Thursday, October 2, 2014

Ferry to Hong Kong - Curt Jurgens (1959) - Yau Ma Tei Typhoon Shelter, Kowloon

The ferry pier seen in the film was actually one of the public piers in Yau Ma Tei Typhoon Shelter and we get a good look around the area. There are some buildings that can be seen which have helped pinpoint the exact location of the filming and they can be seen in the following screencap.

The buildings to the left of the ferry are the blocks of what was formerly known as the "Six Street Slum" - a block of land that was once known as Marine Lot 39 but was recently (relatively speaking) demolished to make way for what is now a Govt housing estate called Prosperous Garden. These tenements and several of the streets (including Lee Tat Street) that made up the older neighbourhood were completely eradicated.  The white building on the right, believe it or not, is the rear wall of the Yau Ma Tei Police Station. It is the sole survivor and is still going strong.

That means the ferry is actually hiding the public pier and the end of Public Square Street that terminated at the water. The Govt archive has a direct comparison (albeit the following picture is from 1976 - 17 years later - but you can still see the white building on the right). If you look below you can see the same three blocks and the white Police Station building at the top right of the coastline.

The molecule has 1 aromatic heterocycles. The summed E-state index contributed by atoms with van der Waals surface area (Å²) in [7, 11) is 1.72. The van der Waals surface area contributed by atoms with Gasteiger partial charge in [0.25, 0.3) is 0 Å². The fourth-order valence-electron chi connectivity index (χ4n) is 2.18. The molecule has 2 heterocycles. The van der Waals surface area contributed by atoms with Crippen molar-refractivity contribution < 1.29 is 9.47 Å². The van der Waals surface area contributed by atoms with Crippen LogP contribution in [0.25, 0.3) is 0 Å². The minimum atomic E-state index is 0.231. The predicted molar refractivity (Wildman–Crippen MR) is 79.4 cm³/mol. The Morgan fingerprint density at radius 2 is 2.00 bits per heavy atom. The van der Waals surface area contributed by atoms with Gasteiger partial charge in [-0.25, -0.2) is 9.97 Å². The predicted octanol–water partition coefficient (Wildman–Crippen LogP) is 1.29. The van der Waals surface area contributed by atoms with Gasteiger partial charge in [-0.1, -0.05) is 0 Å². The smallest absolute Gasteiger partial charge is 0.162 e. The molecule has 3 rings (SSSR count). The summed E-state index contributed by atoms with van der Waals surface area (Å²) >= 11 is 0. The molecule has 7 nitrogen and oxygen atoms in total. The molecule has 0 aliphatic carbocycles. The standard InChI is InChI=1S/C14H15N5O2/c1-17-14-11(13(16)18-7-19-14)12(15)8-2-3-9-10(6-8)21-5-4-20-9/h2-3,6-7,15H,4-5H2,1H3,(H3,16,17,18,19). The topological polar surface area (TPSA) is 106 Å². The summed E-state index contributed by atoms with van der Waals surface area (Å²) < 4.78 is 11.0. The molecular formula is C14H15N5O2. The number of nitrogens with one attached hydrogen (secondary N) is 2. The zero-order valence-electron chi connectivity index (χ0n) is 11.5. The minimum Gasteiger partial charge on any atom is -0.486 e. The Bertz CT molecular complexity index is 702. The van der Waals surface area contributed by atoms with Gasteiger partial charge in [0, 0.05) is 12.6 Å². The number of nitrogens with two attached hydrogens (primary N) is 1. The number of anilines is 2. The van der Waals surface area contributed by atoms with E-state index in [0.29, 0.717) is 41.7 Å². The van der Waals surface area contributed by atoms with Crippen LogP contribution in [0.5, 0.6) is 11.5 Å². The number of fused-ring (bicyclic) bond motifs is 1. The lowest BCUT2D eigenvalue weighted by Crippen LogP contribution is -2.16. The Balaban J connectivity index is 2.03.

Trying to compare the locale with modern day Streetview pictures is an exercise in the futile because it has changed so much. The typhoon shelter is all but gone now - filled in to create the West Kowloon Reclamation. Ferry Street is about the closest we can get to the old coastline (I suppose you can guess where it got its name from) and you can see another brief glimpse of this same area in The World of Suzie Wong (filmed a year later). However, here are some screencaps that show you what it used to be like with some modern comparison to look at.

The space we see behind Noel Purcell (top picture - he played the ship's engineer) was filled up by the Ferry Point Estate (building commenced in the early 60's).

As you can see the old public pier used in the film to stand in for the HK & Macau ferry pier, has gone the way of the rest of the typhoon shelter. Believe it or not, the coastline here - already moved west by reclamation by 1959 - is no longer within sight (it's actually about 800 metres further out). The view looking back the other way has also changed a fair amount too. The old blocks replaced by the previously mentioned Prosperous Garden estate. The YMT Police Station being pretty much the only surviving relic from the period.

The old spot occupied by the ferry on film now sits under the West Kowloon Corridor (that's the flyover you can see above). I know this is all about progress but it's comparisons like these that make me wish Hong Kong had a little less concrete and a little more open space.

I'll leave you with the best illustration of how development has affected this area. Pictures say a thousand words after all.

No comments:

Post a Comment